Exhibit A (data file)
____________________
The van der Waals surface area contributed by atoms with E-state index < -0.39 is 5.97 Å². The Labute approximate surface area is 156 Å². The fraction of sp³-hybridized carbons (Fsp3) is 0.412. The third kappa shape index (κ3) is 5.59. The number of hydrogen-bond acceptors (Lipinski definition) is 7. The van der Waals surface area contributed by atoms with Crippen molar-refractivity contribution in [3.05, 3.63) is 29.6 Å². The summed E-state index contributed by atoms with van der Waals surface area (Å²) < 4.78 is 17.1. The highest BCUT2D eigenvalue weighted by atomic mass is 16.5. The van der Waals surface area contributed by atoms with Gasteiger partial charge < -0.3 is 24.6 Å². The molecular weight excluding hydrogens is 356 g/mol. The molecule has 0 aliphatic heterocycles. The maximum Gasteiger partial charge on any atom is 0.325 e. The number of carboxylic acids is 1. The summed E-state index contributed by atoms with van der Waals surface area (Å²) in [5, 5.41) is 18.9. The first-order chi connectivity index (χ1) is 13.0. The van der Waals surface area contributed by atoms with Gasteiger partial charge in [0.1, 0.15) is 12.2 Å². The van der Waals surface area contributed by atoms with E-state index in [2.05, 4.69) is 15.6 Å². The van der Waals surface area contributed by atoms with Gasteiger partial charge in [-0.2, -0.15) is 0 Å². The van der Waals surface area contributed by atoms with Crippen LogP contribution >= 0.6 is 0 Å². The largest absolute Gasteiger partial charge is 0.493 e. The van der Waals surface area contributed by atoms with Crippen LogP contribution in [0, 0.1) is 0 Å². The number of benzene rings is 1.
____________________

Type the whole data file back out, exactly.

The van der Waals surface area contributed by atoms with E-state index < -0.39 is 5.97 Å². The Labute approximate surface area is 156 Å². The fraction of sp³-hybridized carbons (Fsp3) is 0.412. The third kappa shape index (κ3) is 5.59. The number of hydrogen-bond acceptors (Lipinski definition) is 7. The van der Waals surface area contributed by atoms with Crippen molar-refractivity contribution in [3.05, 3.63) is 29.6 Å². The summed E-state index contributed by atoms with van der Waals surface area (Å²) < 4.78 is 17.1. The highest BCUT2D eigenvalue weighted by atomic mass is 16.5. The van der Waals surface area contributed by atoms with Gasteiger partial charge < -0.3 is 24.6 Å². The molecular weight excluding hydrogens is 356 g/mol. The molecule has 0 aliphatic heterocycles. The maximum Gasteiger partial charge on any atom is 0.325 e. The number of carboxylic acids is 1. The summed E-state index contributed by atoms with van der Waals surface area (Å²) in [5, 5.41) is 18.9. The first-order chi connectivity index (χ1) is 13.0. The van der Waals surface area contributed by atoms with Gasteiger partial charge in [0.1, 0.15) is 12.2 Å². The van der Waals surface area contributed by atoms with E-state index in [2.05, 4.69) is 15.6 Å². The van der Waals surface area contributed by atoms with Gasteiger partial charge in [-0.2, -0.15) is 0 Å². The van der Waals surface area contributed by atoms with Crippen LogP contribution >= 0.6 is 0 Å². The largest absolute Gasteiger partial charge is 0.493 e. The van der Waals surface area contributed by atoms with Crippen LogP contribution in [0, 0.1) is 0 Å². The number of benzene rings is 1.